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Action and the Lagrangian

  1. May 18, 2010 #1
    so today in maths we defined the Lagrangian as [tex]L = T-V[/tex] and stated Hamilton's Principle, which says that the actual path of a conservative system is the one which minimises the action

    [tex]A(q)=\int^{t_{2}}_{t_{1}}L dt[/tex].

    I'm a bit confused about this. What does the action represent in physical terms? Also, why on Earth would minimising the integral of [tex]L=T-V[/tex] result in the path which nature 'chooses'? How did Hamilton come up with this and why do we think it works (other than the fact it agrees with experiments!)?

    Many thanks :D
    Last edited: May 18, 2010
  2. jcsd
  3. May 18, 2010 #2
    that is a postulate!


    just as the postulates of special relativity

    the action is integral over time of the Lagrangian, nothing more nothing less.. it can be viewed as a weigthed sum over all possible configurations in energy-space, the path nature "choose" is the one that minimizes the action, i.e. the solution for the Euler-Lagrange equations
  4. May 18, 2010 #3


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    Try this - it's probably the best explanation you will find.

    http://decision.csl.illinois.edu/~yima/psfile/ECE553/FeynmanLecturesOnPhysicsChapter2-19.pdf [Broken]
    Last edited by a moderator: May 4, 2017
  5. May 19, 2010 #4


    Staff: Mentor

    Warning: this is a non-scientific answer, but since you specifically exclude experiment I get the impression that you want a non-scientific answer.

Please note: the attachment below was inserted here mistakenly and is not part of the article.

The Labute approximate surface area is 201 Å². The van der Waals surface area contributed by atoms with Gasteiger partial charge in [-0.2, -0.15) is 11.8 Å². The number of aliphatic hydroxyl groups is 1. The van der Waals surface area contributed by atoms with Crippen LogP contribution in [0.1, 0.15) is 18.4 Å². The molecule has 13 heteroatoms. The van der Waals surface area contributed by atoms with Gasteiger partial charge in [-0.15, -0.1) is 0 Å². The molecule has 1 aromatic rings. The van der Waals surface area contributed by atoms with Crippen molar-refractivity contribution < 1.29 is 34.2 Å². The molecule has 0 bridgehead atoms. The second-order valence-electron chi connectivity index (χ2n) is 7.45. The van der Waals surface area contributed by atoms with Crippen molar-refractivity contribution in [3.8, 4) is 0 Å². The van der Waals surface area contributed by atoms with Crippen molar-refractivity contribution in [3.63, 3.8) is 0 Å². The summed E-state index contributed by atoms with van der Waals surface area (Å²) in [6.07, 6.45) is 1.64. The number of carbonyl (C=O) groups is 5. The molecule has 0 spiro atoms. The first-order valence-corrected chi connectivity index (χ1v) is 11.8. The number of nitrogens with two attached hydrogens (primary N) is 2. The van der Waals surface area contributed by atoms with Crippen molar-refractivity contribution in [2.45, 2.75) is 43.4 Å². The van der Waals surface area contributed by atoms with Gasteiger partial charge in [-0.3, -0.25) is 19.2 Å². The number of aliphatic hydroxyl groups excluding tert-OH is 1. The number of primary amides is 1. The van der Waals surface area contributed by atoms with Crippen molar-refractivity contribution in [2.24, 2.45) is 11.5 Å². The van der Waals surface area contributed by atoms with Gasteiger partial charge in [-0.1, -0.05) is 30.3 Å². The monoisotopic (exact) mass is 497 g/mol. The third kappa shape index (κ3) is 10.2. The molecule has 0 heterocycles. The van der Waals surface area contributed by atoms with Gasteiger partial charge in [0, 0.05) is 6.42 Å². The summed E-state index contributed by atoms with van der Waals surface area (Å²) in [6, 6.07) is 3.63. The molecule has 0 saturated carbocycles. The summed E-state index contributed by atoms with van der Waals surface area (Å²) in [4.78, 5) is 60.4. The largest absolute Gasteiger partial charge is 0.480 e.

Basically, that action is minimized by nature being lazy (anthropomorphizing). If nature can go from A to B in a variety of ways then the way it chooses is the one where it has the least kinetic energy and the most potential energy. Lazy. Think of throwing a baseball up. It spends as much time as high (most PE) and as slow (least KE) as possible.
  6. May 19, 2010 #5
    If you read up on the history of this principle, you'll find that the principle of minimizing action has an interesting story. It starts way back with Fermat proposing that light, as a ray, follows a path of least time.

    Then, later in the 1700s, Maupertius introduced a theorem at the time which was the earliest predecessor of the principle of least action. Based on Fermat's principle, he proposed that particles follow a path such that the product of the mass times the velocity times the distance would be minimized. This didn't always work and didn't get as much attention back then.

    Much later, after Euler developed variational calculus, Lagrange applied this theory to mechanics. Hence the resulting equation of minimizing action is called the Euler-Lagrange equation. Following him, Hamilton worked on mechanics too, writing what is now known as Hamilton's Least Action principle. The rest is what you see before you in a math class. For a more detailed version of the history, look the science book discussion forum. You'll find lots of interesting links there. Have fun!
  7. Aug 26, 2010 #6
    The link given by Phyzguy is not working. Is there an alternate?
  8. Sep 2, 2010 #7
    Ch. 19 of Feynman's Lectures (vol. 2)

    It's just http://www.scribd.com/doc/6007778/Feynman-Lectures-on-Physics-Volume-2#outer_page_224" [Broken].
    Last edited by a moderator: May 4, 2017
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